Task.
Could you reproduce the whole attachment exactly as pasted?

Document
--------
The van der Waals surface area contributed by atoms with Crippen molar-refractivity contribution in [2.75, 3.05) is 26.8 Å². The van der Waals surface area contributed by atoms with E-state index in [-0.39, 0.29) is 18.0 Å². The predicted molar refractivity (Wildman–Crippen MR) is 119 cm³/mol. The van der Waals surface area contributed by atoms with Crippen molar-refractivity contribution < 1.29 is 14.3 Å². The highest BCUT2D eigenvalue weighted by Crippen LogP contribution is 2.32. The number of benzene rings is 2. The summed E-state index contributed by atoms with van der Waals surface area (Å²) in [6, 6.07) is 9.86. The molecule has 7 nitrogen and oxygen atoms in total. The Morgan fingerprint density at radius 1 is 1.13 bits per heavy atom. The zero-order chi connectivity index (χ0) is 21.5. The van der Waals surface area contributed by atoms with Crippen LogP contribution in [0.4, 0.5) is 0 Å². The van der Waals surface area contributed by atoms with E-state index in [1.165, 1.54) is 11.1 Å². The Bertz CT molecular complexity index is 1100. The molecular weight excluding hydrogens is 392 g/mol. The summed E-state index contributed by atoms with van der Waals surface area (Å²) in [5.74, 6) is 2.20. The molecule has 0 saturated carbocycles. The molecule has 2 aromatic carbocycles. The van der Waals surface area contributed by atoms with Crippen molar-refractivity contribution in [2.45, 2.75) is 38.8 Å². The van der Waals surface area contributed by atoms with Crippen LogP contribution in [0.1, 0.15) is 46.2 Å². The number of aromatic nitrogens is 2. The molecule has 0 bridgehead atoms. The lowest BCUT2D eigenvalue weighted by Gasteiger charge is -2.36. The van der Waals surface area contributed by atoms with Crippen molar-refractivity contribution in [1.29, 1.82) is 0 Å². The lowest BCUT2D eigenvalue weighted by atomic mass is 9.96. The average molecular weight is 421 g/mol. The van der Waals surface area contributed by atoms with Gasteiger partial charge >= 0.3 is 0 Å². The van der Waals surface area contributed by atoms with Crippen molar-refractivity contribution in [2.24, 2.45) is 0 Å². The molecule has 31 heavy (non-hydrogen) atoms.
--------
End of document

The van der Waals surface area contributed by atoms with Crippen molar-refractivity contribution in [2.75, 3.05) is 26.8 Å². The van der Waals surface area contributed by atoms with E-state index in [-0.39, 0.29) is 18.0 Å². The predicted molar refractivity (Wildman–Crippen MR) is 119 cm³/mol. The van der Waals surface area contributed by atoms with Crippen molar-refractivity contribution < 1.29 is 14.3 Å². The highest BCUT2D eigenvalue weighted by Crippen LogP contribution is 2.32. The number of benzene rings is 2. The summed E-state index contributed by atoms with van der Waals surface area (Å²) in [6, 6.07) is 9.86. The molecule has 7 nitrogen and oxygen atoms in total. The Morgan fingerprint density at radius 1 is 1.13 bits per heavy atom. The zero-order chi connectivity index (χ0) is 21.5. The van der Waals surface area contributed by atoms with Crippen LogP contribution in [0.4, 0.5) is 0 Å². The van der Waals surface area contributed by atoms with E-state index in [1.165, 1.54) is 11.1 Å². The Bertz CT molecular complexity index is 1100. The molecular weight excluding hydrogens is 392 g/mol. The summed E-state index contributed by atoms with van der Waals surface area (Å²) in [5.74, 6) is 2.20. The molecule has 0 saturated carbocycles. The molecule has 2 aromatic carbocycles. The van der Waals surface area contributed by atoms with Crippen molar-refractivity contribution in [2.45, 2.75) is 38.8 Å². The van der Waals surface area contributed by atoms with Crippen LogP contribution in [0.1, 0.15) is 46.2 Å². The number of aromatic nitrogens is 2. The molecule has 0 bridgehead atoms. The lowest BCUT2D eigenvalue weighted by Gasteiger charge is -2.36. The van der Waals surface area contributed by atoms with Crippen molar-refractivity contribution in [1.29, 1.82) is 0 Å². The lowest BCUT2D eigenvalue weighted by atomic mass is 9.96. The average molecular weight is 421 g/mol. The van der Waals surface area contributed by atoms with Gasteiger partial charge >= 0.3 is 0 Å². The van der Waals surface area contributed by atoms with Crippen molar-refractivity contribution in [2.24, 2.45) is 0 Å². The molecule has 31 heavy (non-hydrogen) atoms.